Balfour worked for the Ministry of Information during the Second World War, from March 1939 to March 1942, he was Temporary Principal in General Division of MOI, which gave him a good view of the Home Front. From April 1942 until the end of the war he was Assistant Director of Intelligence in Political Warfare Executive/ Psychological Warfare Division of SHAEF, which gave him a good view of enemy front.
This was the first book to deal with both Britain and Germany, including what each government said to its own, and to each others public. He believed that only by doing this could we understand the whole picture, as each aspect sheds light on the others.
The scope of the book was confined to Britain and Germany unless outside events particularly impinged, concentrated upon the civilian front. It was not intended to be comprehensive, but picked important and interesting aspects. Balfour did not refer back to many documents but worked from ‘acknowledged authorities’, using footnotes to give pointers to other sources of interest.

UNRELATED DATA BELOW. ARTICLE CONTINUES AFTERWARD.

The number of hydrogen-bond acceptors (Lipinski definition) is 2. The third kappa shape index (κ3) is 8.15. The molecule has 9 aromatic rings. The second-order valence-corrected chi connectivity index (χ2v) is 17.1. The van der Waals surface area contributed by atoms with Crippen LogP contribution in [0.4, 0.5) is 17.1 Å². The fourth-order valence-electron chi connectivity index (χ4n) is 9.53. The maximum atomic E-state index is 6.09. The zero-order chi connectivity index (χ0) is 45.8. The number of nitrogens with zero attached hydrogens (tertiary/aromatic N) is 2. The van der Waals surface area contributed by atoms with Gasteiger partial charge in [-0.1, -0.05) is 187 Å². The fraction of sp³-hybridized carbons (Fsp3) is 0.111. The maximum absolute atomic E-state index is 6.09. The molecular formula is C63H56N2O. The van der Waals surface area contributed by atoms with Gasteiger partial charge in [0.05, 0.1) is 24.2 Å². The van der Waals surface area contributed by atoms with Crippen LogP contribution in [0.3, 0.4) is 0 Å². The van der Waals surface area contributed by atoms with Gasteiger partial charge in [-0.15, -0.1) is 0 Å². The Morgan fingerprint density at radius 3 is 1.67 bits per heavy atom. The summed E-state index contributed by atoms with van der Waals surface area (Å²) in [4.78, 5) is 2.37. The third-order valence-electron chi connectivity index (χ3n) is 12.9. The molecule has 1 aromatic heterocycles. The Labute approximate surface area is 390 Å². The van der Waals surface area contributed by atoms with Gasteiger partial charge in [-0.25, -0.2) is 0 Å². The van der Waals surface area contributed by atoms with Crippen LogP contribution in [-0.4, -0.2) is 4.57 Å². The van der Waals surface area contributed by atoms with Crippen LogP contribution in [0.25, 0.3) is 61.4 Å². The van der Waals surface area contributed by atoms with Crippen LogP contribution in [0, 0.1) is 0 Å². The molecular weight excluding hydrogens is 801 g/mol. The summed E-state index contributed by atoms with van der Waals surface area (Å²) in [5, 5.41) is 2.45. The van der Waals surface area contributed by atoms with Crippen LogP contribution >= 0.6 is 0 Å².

The balance of the book was inevitably affected as he was better informed about Germany than Britain, due to the fact that there were more sources available. However, he felt that the purpose of the book was not only to describe events 1918-1945, but to shed some light as to nature of propaganda. Balfour tried to answer the following questions in the book:
- What is the purpose of propaganda?
- Does propaganda essentially involve misrepresentation?
- If not, what is the difference between it and persuasion?
- Is one automatically a propagandist if one makes predictions that do not come true?
- Can ‘news’ be kept completely separate from ‘views’?
- How does a publicist know whether he is reporting the truth (particularly in wartime)?
- Is the use of the mass media essential to propaganda?
Try and find on Amazon, although the title is out of print.
See a book review from a reader in Ottawa (PDF).